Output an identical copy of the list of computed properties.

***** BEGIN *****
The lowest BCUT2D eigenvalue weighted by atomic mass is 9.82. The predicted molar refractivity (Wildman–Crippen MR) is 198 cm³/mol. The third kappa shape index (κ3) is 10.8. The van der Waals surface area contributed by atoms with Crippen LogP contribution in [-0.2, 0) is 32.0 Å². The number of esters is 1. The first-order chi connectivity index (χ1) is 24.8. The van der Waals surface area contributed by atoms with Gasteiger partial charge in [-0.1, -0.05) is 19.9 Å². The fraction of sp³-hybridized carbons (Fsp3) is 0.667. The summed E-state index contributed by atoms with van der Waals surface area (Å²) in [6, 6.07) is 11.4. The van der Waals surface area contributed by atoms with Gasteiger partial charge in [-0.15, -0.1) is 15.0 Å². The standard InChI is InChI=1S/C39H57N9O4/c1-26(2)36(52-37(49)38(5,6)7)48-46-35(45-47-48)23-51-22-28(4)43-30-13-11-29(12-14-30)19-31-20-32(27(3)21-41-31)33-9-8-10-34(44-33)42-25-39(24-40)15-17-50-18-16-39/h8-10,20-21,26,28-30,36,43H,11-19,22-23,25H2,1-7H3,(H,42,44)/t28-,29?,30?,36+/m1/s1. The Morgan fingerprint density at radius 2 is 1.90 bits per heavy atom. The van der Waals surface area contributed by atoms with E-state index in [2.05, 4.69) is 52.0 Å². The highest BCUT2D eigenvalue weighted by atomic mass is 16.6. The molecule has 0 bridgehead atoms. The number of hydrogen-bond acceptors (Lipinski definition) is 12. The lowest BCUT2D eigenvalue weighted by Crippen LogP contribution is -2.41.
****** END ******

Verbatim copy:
The lowest BCUT2D eigenvalue weighted by atomic mass is 9.82. The predicted molar refractivity (Wildman–Crippen MR) is 198 cm³/mol. The third kappa shape index (κ3) is 10.8. The van der Waals surface area contributed by atoms with Crippen LogP contribution in [-0.2, 0) is 32.0 Å². The number of esters is 1. The first-order chi connectivity index (χ1) is 24.8. The van der Waals surface area contributed by atoms with Gasteiger partial charge in [-0.1, -0.05) is 19.9 Å². The fraction of sp³-hybridized carbons (Fsp3) is 0.667. The summed E-state index contributed by atoms with van der Waals surface area (Å²) in [6, 6.07) is 11.4. The van der Waals surface area contributed by atoms with Gasteiger partial charge in [-0.15, -0.1) is 15.0 Å². The standard InChI is InChI=1S/C39H57N9O4/c1-26(2)36(52-37(49)38(5,6)7)48-46-35(45-47-48)23-51-22-28(4)43-30-13-11-29(12-14-30)19-31-20-32(27(3)21-41-31)33-9-8-10-34(44-33)42-25-39(24-40)15-17-50-18-16-39/h8-10,20-21,26,28-30,36,43H,11-19,22-23,25H2,1-7H3,(H,42,44)/t28-,29?,30?,36+/m1/s1. The Morgan fingerprint density at radius 2 is 1.90 bits per heavy atom. The van der Waals surface area contributed by atoms with E-state index in [2.05, 4.69) is 52.0 Å². The highest BCUT2D eigenvalue weighted by atomic mass is 16.6. The molecule has 0 bridgehead atoms. The number of hydrogen-bond acceptors (Lipinski definition) is 12. The lowest BCUT2D eigenvalue weighted by Crippen LogP contribution is -2.41.